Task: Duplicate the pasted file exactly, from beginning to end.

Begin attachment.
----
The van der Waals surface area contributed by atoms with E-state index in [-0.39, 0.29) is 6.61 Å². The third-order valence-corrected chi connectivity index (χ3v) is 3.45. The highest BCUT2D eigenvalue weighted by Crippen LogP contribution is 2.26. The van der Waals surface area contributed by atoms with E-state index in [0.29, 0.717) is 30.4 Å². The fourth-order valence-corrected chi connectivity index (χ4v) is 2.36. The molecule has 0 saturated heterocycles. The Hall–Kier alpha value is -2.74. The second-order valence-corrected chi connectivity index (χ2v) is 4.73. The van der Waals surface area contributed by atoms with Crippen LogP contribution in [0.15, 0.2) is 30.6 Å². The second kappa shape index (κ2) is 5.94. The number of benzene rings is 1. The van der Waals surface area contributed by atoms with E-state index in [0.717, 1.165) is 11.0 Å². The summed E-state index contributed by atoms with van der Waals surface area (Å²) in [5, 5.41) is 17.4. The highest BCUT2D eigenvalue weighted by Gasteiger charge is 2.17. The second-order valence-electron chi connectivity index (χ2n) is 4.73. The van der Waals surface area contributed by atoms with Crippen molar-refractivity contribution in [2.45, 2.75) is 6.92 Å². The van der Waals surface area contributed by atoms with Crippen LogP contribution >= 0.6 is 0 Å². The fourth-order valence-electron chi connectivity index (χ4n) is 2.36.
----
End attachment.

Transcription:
The van der Waals surface area contributed by atoms with E-state index in [-0.39, 0.29) is 6.61 Å². The third-order valence-corrected chi connectivity index (χ3v) is 3.45. The highest BCUT2D eigenvalue weighted by Crippen LogP contribution is 2.26. The van der Waals surface area contributed by atoms with E-state index in [0.29, 0.717) is 30.4 Å². The fourth-order valence-corrected chi connectivity index (χ4v) is 2.36. The molecule has 0 saturated heterocycles. The Hall–Kier alpha value is -2.74. The second-order valence-corrected chi connectivity index (χ2v) is 4.73. The van der Waals surface area contributed by atoms with Crippen LogP contribution in [0.15, 0.2) is 30.6 Å². The second kappa shape index (κ2) is 5.94. The number of benzene rings is 1. The van der Waals surface area contributed by atoms with E-state index in [0.717, 1.165) is 11.0 Å². The summed E-state index contributed by atoms with van der Waals surface area (Å²) in [5, 5.41) is 17.4. The highest BCUT2D eigenvalue weighted by Gasteiger charge is 2.17. The second-order valence-electron chi connectivity index (χ2n) is 4.73. The van der Waals surface area contributed by atoms with Crippen molar-refractivity contribution in [2.45, 2.75) is 6.92 Å². The van der Waals surface area contributed by atoms with Crippen LogP contribution >= 0.6 is 0 Å². The fourth-order valence-electron chi connectivity index (χ4n) is 2.36.